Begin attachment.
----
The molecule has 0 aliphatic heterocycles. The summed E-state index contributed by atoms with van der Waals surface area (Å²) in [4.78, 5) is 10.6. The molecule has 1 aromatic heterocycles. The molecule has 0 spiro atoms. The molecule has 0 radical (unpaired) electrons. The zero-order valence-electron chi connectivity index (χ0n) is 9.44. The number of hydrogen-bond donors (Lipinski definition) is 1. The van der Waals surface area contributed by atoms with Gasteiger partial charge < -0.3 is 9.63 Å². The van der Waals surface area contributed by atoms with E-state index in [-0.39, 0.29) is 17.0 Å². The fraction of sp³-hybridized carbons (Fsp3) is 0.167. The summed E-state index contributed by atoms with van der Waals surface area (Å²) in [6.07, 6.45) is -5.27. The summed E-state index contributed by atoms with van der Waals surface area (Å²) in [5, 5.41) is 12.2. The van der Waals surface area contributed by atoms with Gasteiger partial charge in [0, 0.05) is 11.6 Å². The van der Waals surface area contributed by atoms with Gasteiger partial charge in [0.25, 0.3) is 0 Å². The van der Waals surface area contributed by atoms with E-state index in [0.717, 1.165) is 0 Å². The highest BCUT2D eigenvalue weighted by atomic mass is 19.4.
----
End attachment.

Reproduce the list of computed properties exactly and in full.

The molecule has 0 aliphatic heterocycles. The summed E-state index contributed by atoms with van der Waals surface area (Å²) in [4.78, 5) is 10.6. The molecule has 1 aromatic heterocycles. The molecule has 0 spiro atoms. The molecule has 0 radical (unpaired) electrons. The zero-order valence-electron chi connectivity index (χ0n) is 9.44. The number of hydrogen-bond donors (Lipinski definition) is 1. The van der Waals surface area contributed by atoms with Gasteiger partial charge < -0.3 is 9.63 Å². The van der Waals surface area contributed by atoms with E-state index in [-0.39, 0.29) is 17.0 Å². The fraction of sp³-hybridized carbons (Fsp3) is 0.167. The summed E-state index contributed by atoms with van der Waals surface area (Å²) in [6.07, 6.45) is -5.27. The summed E-state index contributed by atoms with van der Waals surface area (Å²) in [5, 5.41) is 12.2. The van der Waals surface area contributed by atoms with Gasteiger partial charge in [0, 0.05) is 11.6 Å². The van der Waals surface area contributed by atoms with Gasteiger partial charge in [0.25, 0.3) is 0 Å². The van der Waals surface area contributed by atoms with E-state index in [0.717, 1.165) is 0 Å². The highest BCUT2D eigenvalue weighted by atomic mass is 19.4.